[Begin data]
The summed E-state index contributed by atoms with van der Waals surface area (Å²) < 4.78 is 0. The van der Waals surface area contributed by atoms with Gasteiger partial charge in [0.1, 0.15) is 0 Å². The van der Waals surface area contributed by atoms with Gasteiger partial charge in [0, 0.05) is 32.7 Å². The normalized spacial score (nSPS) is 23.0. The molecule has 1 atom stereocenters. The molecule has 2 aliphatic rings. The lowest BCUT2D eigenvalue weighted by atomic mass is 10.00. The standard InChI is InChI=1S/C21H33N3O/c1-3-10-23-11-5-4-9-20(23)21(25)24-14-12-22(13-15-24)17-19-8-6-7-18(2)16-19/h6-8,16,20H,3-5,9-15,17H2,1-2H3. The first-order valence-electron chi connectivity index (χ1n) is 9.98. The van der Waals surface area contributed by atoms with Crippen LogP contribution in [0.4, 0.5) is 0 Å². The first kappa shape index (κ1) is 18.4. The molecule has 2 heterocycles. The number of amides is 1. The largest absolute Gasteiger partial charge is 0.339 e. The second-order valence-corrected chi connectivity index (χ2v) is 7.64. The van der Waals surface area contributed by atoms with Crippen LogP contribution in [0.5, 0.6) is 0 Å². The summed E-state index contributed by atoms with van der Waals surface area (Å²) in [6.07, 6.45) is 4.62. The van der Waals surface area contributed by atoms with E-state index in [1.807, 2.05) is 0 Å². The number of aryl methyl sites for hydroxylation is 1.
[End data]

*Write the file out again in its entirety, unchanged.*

The summed E-state index contributed by atoms with van der Waals surface area (Å²) < 4.78 is 0. The van der Waals surface area contributed by atoms with Gasteiger partial charge in [0.1, 0.15) is 0 Å². The van der Waals surface area contributed by atoms with Gasteiger partial charge in [0, 0.05) is 32.7 Å². The normalized spacial score (nSPS) is 23.0. The molecule has 1 atom stereocenters. The molecule has 2 aliphatic rings. The lowest BCUT2D eigenvalue weighted by atomic mass is 10.00. The standard InChI is InChI=1S/C21H33N3O/c1-3-10-23-11-5-4-9-20(23)21(25)24-14-12-22(13-15-24)17-19-8-6-7-18(2)16-19/h6-8,16,20H,3-5,9-15,17H2,1-2H3. The first-order valence-electron chi connectivity index (χ1n) is 9.98. The van der Waals surface area contributed by atoms with Crippen LogP contribution in [0.4, 0.5) is 0 Å². The first kappa shape index (κ1) is 18.4. The molecule has 2 heterocycles. The number of amides is 1. The largest absolute Gasteiger partial charge is 0.339 e. The second-order valence-corrected chi connectivity index (χ2v) is 7.64. The van der Waals surface area contributed by atoms with Crippen LogP contribution in [0.5, 0.6) is 0 Å². The summed E-state index contributed by atoms with van der Waals surface area (Å²) in [6.07, 6.45) is 4.62. The van der Waals surface area contributed by atoms with E-state index in [1.807, 2.05) is 0 Å². The number of aryl methyl sites for hydroxylation is 1.